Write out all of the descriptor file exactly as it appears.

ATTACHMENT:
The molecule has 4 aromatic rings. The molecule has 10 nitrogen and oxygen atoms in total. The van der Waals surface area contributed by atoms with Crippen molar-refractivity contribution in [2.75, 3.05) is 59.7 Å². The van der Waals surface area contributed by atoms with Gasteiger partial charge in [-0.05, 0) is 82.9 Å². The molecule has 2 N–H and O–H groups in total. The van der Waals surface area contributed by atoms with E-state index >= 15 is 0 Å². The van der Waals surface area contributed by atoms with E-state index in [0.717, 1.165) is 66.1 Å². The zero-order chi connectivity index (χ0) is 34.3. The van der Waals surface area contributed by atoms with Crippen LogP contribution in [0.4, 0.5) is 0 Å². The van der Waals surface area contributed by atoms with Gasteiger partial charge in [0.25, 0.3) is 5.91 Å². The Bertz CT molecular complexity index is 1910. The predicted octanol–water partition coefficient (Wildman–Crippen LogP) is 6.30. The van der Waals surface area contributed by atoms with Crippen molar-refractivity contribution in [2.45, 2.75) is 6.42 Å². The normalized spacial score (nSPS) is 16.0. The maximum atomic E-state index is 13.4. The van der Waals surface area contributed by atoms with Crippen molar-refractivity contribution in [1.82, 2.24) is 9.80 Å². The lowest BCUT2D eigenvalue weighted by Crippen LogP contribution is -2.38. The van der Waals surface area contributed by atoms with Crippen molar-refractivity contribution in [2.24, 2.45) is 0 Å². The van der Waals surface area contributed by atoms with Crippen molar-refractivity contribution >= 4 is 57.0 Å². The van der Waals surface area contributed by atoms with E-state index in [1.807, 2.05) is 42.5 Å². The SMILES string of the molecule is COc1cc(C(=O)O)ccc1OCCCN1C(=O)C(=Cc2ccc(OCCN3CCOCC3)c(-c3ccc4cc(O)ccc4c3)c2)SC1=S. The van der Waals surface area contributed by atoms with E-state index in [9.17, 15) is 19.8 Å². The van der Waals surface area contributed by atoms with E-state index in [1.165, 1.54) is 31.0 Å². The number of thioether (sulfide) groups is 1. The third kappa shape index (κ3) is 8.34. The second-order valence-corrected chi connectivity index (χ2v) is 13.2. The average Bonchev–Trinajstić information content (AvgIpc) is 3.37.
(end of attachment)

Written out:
The molecule has 4 aromatic rings. The molecule has 10 nitrogen and oxygen atoms in total. The van der Waals surface area contributed by atoms with Crippen molar-refractivity contribution in [2.75, 3.05) is 59.7 Å². The van der Waals surface area contributed by atoms with Gasteiger partial charge in [-0.05, 0) is 82.9 Å². The molecule has 2 N–H and O–H groups in total. The van der Waals surface area contributed by atoms with E-state index >= 15 is 0 Å². The van der Waals surface area contributed by atoms with E-state index in [0.717, 1.165) is 66.1 Å². The zero-order chi connectivity index (χ0) is 34.3. The van der Waals surface area contributed by atoms with Crippen LogP contribution in [0.4, 0.5) is 0 Å². The van der Waals surface area contributed by atoms with Gasteiger partial charge in [0.25, 0.3) is 5.91 Å². The Bertz CT molecular complexity index is 1910. The predicted octanol–water partition coefficient (Wildman–Crippen LogP) is 6.30. The van der Waals surface area contributed by atoms with Crippen molar-refractivity contribution in [2.45, 2.75) is 6.42 Å². The normalized spacial score (nSPS) is 16.0. The maximum atomic E-state index is 13.4. The van der Waals surface area contributed by atoms with Crippen molar-refractivity contribution in [1.82, 2.24) is 9.80 Å². The lowest BCUT2D eigenvalue weighted by Crippen LogP contribution is -2.38. The van der Waals surface area contributed by atoms with Crippen molar-refractivity contribution in [2.24, 2.45) is 0 Å². The van der Waals surface area contributed by atoms with Crippen molar-refractivity contribution >= 4 is 57.0 Å². The van der Waals surface area contributed by atoms with E-state index in [1.807, 2.05) is 42.5 Å². The SMILES string of the molecule is COc1cc(C(=O)O)ccc1OCCCN1C(=O)C(=Cc2ccc(OCCN3CCOCC3)c(-c3ccc4cc(O)ccc4c3)c2)SC1=S. The van der Waals surface area contributed by atoms with E-state index in [9.17, 15) is 19.8 Å². The van der Waals surface area contributed by atoms with E-state index in [1.165, 1.54) is 31.0 Å². The number of thioether (sulfide) groups is 1. The third kappa shape index (κ3) is 8.34. The second-order valence-corrected chi connectivity index (χ2v) is 13.2. The average Bonchev–Trinajstić information content (AvgIpc) is 3.37.